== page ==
High-risk neuroblastoma is one of the most aggressive and treatment-refractory childhood malignancies. MYCN (v-myc avian myelocytomatosis viral related oncogene, neuroblastoma derived) is a major oncogenic driver for neuroblastoma (NB) tumorigenesis. Developing direct inhibitors of MYCN has been challenging due to several limitations. Hence, targeting MYCN-binding proteins which regulate the stability of MYCN protein is a promising alternative approach. This study is aimed at developing novel inhibitors of ubiquitin specific protease 5 (USP5), a deubiquitinating enzyme, which is known to prevent MYCN protein degradation by deubiquitination. The first results chapter describes the synthesis of novel pyrido[1,2-a]benzimidazole compounds and their cytotoxicity against MYCN amplified NB cells with high expression of USP5 protein (SK-N-BE(2)-C and Kelly cells). However, none of the tested compounds displayed better cytotoxicity than the parental compound, SE486-11. The second results chapter describes a one-pot synthesis of novel γ-carbolinone, γ-carboline and spiro[pyrrolidinone-3,3′]indoles. One of the γ-carboline compounds (42d) displayed promising cytotoxicity against NB cells (SK-N-BE(2)-C (IC50 = 1.21 μM) and Kelly (IC50 = 3.09 μM)) but showed little therapeutic selectivity when compared to normal human fibroblasts, MRC-5 cells (IC50 = 3.75μM). The synthesis and cytotoxicity of novel pyrimido[1,2-a]benzimidazoles is described in the third results chapter. The active compound, 65a displayed promising cytotoxicity against SK-N-BE(2)-C (IC50 = 0.78 μM) and Kelly (IC50 = 2.00 μM) cells with a reasonable therapeutic window compared to MRC-5 cells (IC50 = 15.0 μM). 65a bound to USP5 protein by microscale thermophoresis assay (Kd = 0.47 µM). USP5 and MYCN protein levels were decreased in NB cells by treatment with 65a. Moreover, the cytotoxicity of 65a was dependant on the expression of USP5 and MYCN proteins. 65a showed synergy in combination with HDAC inhibitors, SAHA and panobinostat. In the fourth results chapter, the synthesis of more potent pyrimido[1,2-a]benzimidazoles with di- and tri- substitutions on the pendant phenyl ring (86b (SK-N-BE(2)-C IC50 = 0.31 μM; Kelly IC50 = 0.65 μM) and 91 (SK-N-BE(2)-C IC50 = 0.03 μM; Kelly IC50 = 0.07 μM)) are described. Importantly, 86b displayed significant in vivo efficacy in TH-MYCN homozygous NB mice when treated with 60 mg/kg for three weeks. The last results chapter describes the synthesis and cytotoxicity of novel benzo[4,5]imidazo[2,1-b]thiazole and pyrido[2,3-b]indole compounds. Collectively, this thesis identifies promising novel scaffolds with great potential for further development.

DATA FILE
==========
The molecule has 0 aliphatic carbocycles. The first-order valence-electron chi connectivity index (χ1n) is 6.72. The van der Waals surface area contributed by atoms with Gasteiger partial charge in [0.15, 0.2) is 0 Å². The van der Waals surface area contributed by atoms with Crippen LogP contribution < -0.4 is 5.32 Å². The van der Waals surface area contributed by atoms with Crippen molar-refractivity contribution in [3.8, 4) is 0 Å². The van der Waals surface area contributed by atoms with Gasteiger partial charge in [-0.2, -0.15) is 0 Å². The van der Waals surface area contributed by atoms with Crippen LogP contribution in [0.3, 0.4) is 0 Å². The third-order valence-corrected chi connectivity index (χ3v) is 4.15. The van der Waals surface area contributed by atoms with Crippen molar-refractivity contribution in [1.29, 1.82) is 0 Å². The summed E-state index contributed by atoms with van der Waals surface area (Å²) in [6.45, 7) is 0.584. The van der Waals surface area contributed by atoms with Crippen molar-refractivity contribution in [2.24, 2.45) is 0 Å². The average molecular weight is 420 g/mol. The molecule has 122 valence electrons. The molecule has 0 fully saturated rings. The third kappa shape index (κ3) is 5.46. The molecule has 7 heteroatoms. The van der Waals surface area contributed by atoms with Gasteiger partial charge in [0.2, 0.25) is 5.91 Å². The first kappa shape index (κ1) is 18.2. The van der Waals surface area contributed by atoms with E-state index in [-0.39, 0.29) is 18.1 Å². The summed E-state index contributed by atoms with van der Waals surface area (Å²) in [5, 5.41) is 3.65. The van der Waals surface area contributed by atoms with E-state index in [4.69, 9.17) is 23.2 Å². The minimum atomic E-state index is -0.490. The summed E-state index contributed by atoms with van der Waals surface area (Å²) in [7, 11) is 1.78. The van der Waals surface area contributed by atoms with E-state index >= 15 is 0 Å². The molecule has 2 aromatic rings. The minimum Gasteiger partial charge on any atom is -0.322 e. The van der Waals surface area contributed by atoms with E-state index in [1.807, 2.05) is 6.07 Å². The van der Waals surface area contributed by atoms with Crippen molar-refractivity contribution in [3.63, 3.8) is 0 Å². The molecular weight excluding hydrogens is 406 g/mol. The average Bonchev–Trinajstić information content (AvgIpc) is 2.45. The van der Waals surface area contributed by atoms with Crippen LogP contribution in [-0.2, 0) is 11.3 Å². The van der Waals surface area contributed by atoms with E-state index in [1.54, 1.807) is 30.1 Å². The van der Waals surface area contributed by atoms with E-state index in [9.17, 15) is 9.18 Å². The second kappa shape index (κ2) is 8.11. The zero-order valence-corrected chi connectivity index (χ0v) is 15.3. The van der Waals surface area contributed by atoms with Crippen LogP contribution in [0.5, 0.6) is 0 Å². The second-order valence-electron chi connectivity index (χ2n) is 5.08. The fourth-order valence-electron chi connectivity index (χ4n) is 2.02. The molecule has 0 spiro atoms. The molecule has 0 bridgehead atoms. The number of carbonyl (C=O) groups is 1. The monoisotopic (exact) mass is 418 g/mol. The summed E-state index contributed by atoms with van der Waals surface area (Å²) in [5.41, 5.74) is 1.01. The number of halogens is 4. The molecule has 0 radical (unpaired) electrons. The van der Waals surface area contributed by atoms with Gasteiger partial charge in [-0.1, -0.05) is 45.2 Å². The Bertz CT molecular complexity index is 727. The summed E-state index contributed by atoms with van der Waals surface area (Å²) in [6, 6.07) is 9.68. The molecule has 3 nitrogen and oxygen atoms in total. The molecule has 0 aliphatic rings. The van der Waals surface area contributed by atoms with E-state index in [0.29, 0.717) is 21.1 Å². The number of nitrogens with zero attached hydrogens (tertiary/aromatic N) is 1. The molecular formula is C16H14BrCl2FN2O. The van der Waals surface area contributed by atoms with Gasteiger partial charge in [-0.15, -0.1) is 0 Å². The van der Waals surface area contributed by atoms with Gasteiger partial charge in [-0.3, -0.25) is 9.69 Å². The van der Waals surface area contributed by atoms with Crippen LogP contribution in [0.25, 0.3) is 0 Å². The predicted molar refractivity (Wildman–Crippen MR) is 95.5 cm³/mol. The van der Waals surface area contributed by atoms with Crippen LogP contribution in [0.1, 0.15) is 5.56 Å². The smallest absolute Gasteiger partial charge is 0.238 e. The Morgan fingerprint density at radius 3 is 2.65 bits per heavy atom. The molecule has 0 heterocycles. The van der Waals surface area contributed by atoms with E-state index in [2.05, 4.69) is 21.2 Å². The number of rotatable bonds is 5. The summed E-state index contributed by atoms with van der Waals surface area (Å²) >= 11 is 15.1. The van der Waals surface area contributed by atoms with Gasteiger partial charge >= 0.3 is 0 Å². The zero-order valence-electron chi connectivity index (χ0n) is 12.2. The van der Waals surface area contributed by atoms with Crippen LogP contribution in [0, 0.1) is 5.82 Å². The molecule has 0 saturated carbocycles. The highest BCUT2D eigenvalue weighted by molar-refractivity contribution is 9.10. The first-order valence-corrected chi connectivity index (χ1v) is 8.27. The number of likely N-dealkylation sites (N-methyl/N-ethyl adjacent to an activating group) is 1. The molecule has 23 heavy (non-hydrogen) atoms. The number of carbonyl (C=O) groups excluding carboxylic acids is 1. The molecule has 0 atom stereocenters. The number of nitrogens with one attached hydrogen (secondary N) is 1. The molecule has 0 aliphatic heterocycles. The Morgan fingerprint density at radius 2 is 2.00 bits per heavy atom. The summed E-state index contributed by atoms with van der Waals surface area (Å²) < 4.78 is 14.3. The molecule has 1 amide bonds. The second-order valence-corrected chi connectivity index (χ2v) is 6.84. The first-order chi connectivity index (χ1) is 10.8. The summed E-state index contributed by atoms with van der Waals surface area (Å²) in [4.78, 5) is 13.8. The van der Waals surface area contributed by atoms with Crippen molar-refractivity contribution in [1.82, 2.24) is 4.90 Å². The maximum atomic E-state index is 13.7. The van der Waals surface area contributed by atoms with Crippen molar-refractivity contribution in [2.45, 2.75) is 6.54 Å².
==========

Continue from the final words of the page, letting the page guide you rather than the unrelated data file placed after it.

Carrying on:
• (2022) Chen, Xueqian
    Thesis
    How to design a biosensor with optimal performance with regards to sensitivity, specificity, response time and the ability to be multiplexed is a key issue to meet the demands of diagnostics for health cares. As modern biosensors are usually constructed with bioreceptors immobilized on nanoparticles, the surface of nanoparticle has a significant impact on sensing performance. This thesis aims at investigating how to design the surface of nanoparticle to achieve better sensing performance of single molecule biosensor. Two different biosensing systems were built using DNA functionalized gold nanoparticle (AuNPs), including fluorescent biosensor and localized surface plasmon resonance (LSPR) biosensor using dark-field microscopy. To better understand how the coverage of DNA on surface of AuNPs affects sensing performance, the coverage of DNA on AuNPs surface was adjusted and effect of coverage of DNA on the sensing performance was investigated. Firstly, the impact of coverage of aptamer on the surface of AuNPs on sensing performance was investigated using fluorescence spectroscopy. The number of anti-interferon gamma (IFN-) aptamers was adjusted from an average of 9.6 to 258 per nanoparticle. The sensing strategy was based on the conformational change of anti-IFN- aptamer and fluorescence quenching property of AuNPs. The binding isotherm and binding kinetics of the interaction between AuNPs-aptamer conjugate and IFN- as a function of coverage of aptamer were investigated. It was found that AuNPs-aptamer conjugate with the highest coverage of aptamer was the most favorable in biosensors considering the limit of detection, sensitivity, and response time of detection. Secondly, a LSPR biosensor utilizing AuNPs-DNA conjugates was built to detect SARS-CoV-2 specific RNA. Two AuNPs-DNA conjugates with different size of AuNPs were adopted to form a dimer consisting with a 80 nm gold nanoparticle and a 40 nm gold nanoparticle. The binding of target RNA with dimer resulted in colour change of dimer under dark-field microscope. A calibration curve between response and different concentration of target RNA was obtained with a determined limit of detection of 2.6 fM. Lastly, the number of DNA on the satellite nanoparticle was adjusted by different diluents to optimize the sensing performance of LSPR biosensor. By reducing the amount of DNA on 40 nm gold nanoparticle, the response for the same concentration of target RNA was improved and lower limit of detection was achieved. This thesis provides insights into how to design the surface of nanoparticle and the impact of interfacial design of nanoparticle on the sensing performance of biosensor, which advances the development of single molecule biosensor from the perspective of interface of nanoparticle.